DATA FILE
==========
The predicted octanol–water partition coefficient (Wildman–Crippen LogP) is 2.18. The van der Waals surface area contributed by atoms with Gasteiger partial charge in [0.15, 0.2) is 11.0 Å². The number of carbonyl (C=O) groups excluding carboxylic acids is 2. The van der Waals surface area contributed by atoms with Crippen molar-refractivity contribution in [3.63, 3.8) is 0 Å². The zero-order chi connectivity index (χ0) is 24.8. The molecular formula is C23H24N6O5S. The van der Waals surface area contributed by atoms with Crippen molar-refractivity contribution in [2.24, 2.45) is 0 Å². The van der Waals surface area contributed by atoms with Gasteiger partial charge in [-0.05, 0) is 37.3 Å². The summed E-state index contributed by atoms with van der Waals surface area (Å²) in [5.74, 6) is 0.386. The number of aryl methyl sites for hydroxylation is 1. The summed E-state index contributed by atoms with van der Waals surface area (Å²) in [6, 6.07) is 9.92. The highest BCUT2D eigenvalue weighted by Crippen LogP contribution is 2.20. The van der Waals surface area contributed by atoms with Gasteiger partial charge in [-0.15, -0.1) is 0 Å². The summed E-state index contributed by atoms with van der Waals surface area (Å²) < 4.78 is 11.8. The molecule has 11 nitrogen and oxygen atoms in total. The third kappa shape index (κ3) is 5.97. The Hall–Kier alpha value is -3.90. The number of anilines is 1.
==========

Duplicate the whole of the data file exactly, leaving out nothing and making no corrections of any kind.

The predicted octanol–water partition coefficient (Wildman–Crippen LogP) is 2.18. The van der Waals surface area contributed by atoms with Gasteiger partial charge in [0.15, 0.2) is 11.0 Å². The number of carbonyl (C=O) groups excluding carboxylic acids is 2. The van der Waals surface area contributed by atoms with Crippen molar-refractivity contribution in [3.63, 3.8) is 0 Å². The zero-order chi connectivity index (χ0) is 24.8. The molecular formula is C23H24N6O5S. The van der Waals surface area contributed by atoms with Crippen molar-refractivity contribution in [2.24, 2.45) is 0 Å². The van der Waals surface area contributed by atoms with Gasteiger partial charge in [-0.05, 0) is 37.3 Å². The summed E-state index contributed by atoms with van der Waals surface area (Å²) in [5.74, 6) is 0.386. The number of aryl methyl sites for hydroxylation is 1. The summed E-state index contributed by atoms with van der Waals surface area (Å²) in [6, 6.07) is 9.92. The highest BCUT2D eigenvalue weighted by Crippen LogP contribution is 2.20. The van der Waals surface area contributed by atoms with Gasteiger partial charge in [-0.15, -0.1) is 0 Å². The summed E-state index contributed by atoms with van der Waals surface area (Å²) < 4.78 is 11.8. The molecule has 11 nitrogen and oxygen atoms in total. The third kappa shape index (κ3) is 5.97. The Hall–Kier alpha value is -3.90. The number of anilines is 1.